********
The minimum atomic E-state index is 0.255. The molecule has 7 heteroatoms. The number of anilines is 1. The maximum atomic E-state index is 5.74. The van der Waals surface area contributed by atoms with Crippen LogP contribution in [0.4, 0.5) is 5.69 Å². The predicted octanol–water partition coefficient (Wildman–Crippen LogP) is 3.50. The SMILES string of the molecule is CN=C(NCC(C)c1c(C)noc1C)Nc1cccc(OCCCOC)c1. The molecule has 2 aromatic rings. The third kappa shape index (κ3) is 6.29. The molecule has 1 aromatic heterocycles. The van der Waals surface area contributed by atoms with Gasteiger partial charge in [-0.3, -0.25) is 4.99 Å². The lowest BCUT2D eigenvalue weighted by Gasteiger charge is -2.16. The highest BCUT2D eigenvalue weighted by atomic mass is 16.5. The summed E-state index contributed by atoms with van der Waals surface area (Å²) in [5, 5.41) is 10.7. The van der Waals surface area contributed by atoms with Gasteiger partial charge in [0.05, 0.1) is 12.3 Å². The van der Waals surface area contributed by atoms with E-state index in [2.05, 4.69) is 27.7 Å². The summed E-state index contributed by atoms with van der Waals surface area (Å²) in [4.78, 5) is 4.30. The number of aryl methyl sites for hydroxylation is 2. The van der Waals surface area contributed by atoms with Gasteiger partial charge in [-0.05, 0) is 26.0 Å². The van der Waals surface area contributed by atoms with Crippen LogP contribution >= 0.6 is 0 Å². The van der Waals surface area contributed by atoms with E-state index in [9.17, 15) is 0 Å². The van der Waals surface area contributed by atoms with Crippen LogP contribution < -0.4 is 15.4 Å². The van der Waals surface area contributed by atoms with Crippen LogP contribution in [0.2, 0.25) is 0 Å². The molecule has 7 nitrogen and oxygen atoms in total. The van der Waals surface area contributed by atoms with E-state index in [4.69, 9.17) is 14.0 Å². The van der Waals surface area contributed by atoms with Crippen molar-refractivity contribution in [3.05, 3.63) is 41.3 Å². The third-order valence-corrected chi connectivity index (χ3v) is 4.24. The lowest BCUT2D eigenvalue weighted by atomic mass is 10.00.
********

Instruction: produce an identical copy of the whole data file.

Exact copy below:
The minimum atomic E-state index is 0.255. The molecule has 7 heteroatoms. The number of anilines is 1. The maximum atomic E-state index is 5.74. The van der Waals surface area contributed by atoms with Crippen LogP contribution in [0.4, 0.5) is 5.69 Å². The predicted octanol–water partition coefficient (Wildman–Crippen LogP) is 3.50. The SMILES string of the molecule is CN=C(NCC(C)c1c(C)noc1C)Nc1cccc(OCCCOC)c1. The molecule has 2 aromatic rings. The third kappa shape index (κ3) is 6.29. The molecule has 1 aromatic heterocycles. The van der Waals surface area contributed by atoms with Gasteiger partial charge in [-0.3, -0.25) is 4.99 Å². The lowest BCUT2D eigenvalue weighted by Gasteiger charge is -2.16. The highest BCUT2D eigenvalue weighted by atomic mass is 16.5. The summed E-state index contributed by atoms with van der Waals surface area (Å²) in [5, 5.41) is 10.7. The van der Waals surface area contributed by atoms with Gasteiger partial charge in [0.05, 0.1) is 12.3 Å². The van der Waals surface area contributed by atoms with E-state index in [2.05, 4.69) is 27.7 Å². The summed E-state index contributed by atoms with van der Waals surface area (Å²) in [4.78, 5) is 4.30. The number of aryl methyl sites for hydroxylation is 2. The van der Waals surface area contributed by atoms with Gasteiger partial charge in [-0.05, 0) is 26.0 Å². The van der Waals surface area contributed by atoms with Crippen LogP contribution >= 0.6 is 0 Å². The van der Waals surface area contributed by atoms with E-state index in [9.17, 15) is 0 Å². The van der Waals surface area contributed by atoms with Crippen LogP contribution < -0.4 is 15.4 Å². The van der Waals surface area contributed by atoms with Crippen LogP contribution in [0.2, 0.25) is 0 Å². The molecule has 7 nitrogen and oxygen atoms in total. The van der Waals surface area contributed by atoms with E-state index in [4.69, 9.17) is 14.0 Å². The van der Waals surface area contributed by atoms with Crippen molar-refractivity contribution in [3.05, 3.63) is 41.3 Å². The third-order valence-corrected chi connectivity index (χ3v) is 4.24. The lowest BCUT2D eigenvalue weighted by atomic mass is 10.00.